I made my way back to the masjid and caught a cab, Alhamdulillah, after I passed through a tunnel that seemed about 2 miles long. It was the first time in my trip thus far that I was actually, genuinely afraid I might die. People were driving so reckless in the tunnel – making U-turns, reversing, speeding, driving the wrong way…all in a one-way tunnel-  and I realized…I was all alone…with barely any identification on me. If I died, I thought, would my parents ever even find out? That thought freaked me out and kind of made me paranoid. So, when I was finally able to find a cab driver, I was so thankful. The driver that picked me up was actually a young kid, probably no more than 15 years old, definitely not a real taxi driver. He was probably pushin his dad’s whip around to make some extra cash on a school night, but I didn’t care, I needed the ride. Alhamdulillah, he gave me a fair rate and brought me back to my place. He even picked up an Iranian couple along the way and had me translate to them how much money they owed. I speak neither Arabic nor Farsi, so I don’t know how that worked out. Straight gesticular. I later realized I was actually attempting to make a 5.5mi trip from the Haram to ‘Aziziah by foot, with no real idea of which direction to go in.

I’m settled in now, took a shower, freshened up, Alhamdulillah. I’m actually really hungry now though. I think I’m gonna step out and grab a bite down the street. There’s an awesome place across from us, they sell this amazing chicken Sajji from Balochistan. There’s also a really good Punjabi restaurant around the corner that makes fresh lentils and naan that we’ve been crushin on the regular. So convenient :). Then, I’ll head back in and pass out.

Tomorrow is Jummah. We’re planning to go to the Haram and pray there and do our Tawaf Al-Wida’, before coming back to ‘Aziziah. Saturday afternoon, we leave for Jeddah to catch our flight back home iA. The trip is winding down and finding its way to the end. Everything is calming down and collecting itself so smoothly and beautifully, Alhamdulillah. Allah is the Best of Planners.

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Filed under Al-Masjid Al-Haram, Aziziah, Mecca, Reflections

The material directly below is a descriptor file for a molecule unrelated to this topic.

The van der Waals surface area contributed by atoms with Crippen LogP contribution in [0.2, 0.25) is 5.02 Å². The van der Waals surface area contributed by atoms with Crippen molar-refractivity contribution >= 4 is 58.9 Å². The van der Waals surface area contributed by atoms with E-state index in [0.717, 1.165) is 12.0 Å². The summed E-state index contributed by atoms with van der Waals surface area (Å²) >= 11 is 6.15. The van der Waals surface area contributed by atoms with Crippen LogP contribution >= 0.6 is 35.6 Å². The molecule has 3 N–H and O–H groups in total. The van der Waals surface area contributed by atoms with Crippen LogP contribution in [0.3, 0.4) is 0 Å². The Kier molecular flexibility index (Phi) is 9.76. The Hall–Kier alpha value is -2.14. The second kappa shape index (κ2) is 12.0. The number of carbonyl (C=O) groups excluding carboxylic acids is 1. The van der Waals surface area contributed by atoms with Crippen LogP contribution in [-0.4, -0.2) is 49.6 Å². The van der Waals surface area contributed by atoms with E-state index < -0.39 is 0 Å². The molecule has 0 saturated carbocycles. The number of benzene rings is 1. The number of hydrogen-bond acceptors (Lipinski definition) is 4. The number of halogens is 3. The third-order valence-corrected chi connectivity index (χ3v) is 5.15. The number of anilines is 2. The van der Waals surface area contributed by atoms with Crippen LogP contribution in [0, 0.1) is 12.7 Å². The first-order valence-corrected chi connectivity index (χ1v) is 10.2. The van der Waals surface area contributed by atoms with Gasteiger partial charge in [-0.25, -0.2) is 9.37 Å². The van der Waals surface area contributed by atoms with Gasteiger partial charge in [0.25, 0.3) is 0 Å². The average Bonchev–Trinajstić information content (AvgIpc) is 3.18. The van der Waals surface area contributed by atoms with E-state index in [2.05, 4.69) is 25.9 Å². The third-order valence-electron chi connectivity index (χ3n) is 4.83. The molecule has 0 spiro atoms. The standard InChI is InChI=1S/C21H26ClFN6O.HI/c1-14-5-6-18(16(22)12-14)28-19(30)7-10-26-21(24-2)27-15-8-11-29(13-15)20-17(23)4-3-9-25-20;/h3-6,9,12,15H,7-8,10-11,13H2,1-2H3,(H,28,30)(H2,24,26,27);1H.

Day 10 – A Day in the Outskirts

“The way the burnt orange horizon flawlessly blends into the dark navy sky above is perfectly seamless…I was awestruck.”

I’m sitting here, contemplating the events I faced so far – with these random dudes being shady in Medina and the guy in Mecca. Such interesting stories, I can’t wait to share them with my friends. I’ve realized something – if someone is trying to talk to you, as an official especially, and doesn’t know Urdu or English, be very, very careful. All officials here, store owners too, know or speak Urdu & English – even if it’s broken & busted up, it’s still manageable. It’s similar to how most Americans can get by with a very broken and super basic level of Spanish.

I need to be quicker to react and more forceful as well. I’m way too passive, waiting for things to just happen in these situations. Ends up taking me so long to react…

I lost my train of thought – I’m sitting in my room & I can hear the men in our group yelling through the wall, from the room down the hall. The group leader is yelling at them & lecturing them about their behavior in the Haram I think, reminding them they’re on Hajj. This tends to happen quite regularly. I’m not really sure what’s going on, I deliberately keep myself out of their continuous squabbles. Whatever it is this time, it sounds heated. Got me all distracted.

Yesterday, we took a tour and saw some sites around the area. We visited Masjid Quba – which is the first masjid of Islam. When the Prophet arrive in Medina after making his Hijra (emigration) from Mecca, he was greeted at that spot. The Prophet used to visit this masjid every Saturday & pray 2 rak’ahs. He said if you travel to it and pray 2 rak’ahs as he did, you get the reward of one ‘Umrah.

Masjid Quba

Main Prayer Hall, Masjid Quba

We also visited Masjid Qiblatain. It was here, while the Prophet was praying with his Companions, during the 2nd rak’ah of Dhuhr, I believe, that the Angel Gabriel came to him. He told the Prophet to turn from the original direction of Al-Aqsa in Jerusalem and to face the Ka’aba in Mecca for salah (prayer). So, this masjid has two qibla (direction) markings – to the South for Mecca & to the North for Jerusalem.

Masjid Qiblatain

Facing Mecca

It’s interesting, in our Islamic Tradition, sites with historical significance get turned into masjids, not museums. They become places where you can pray & remember Allah, not just the events that took place there – which increases the barakah (blessing) of those places.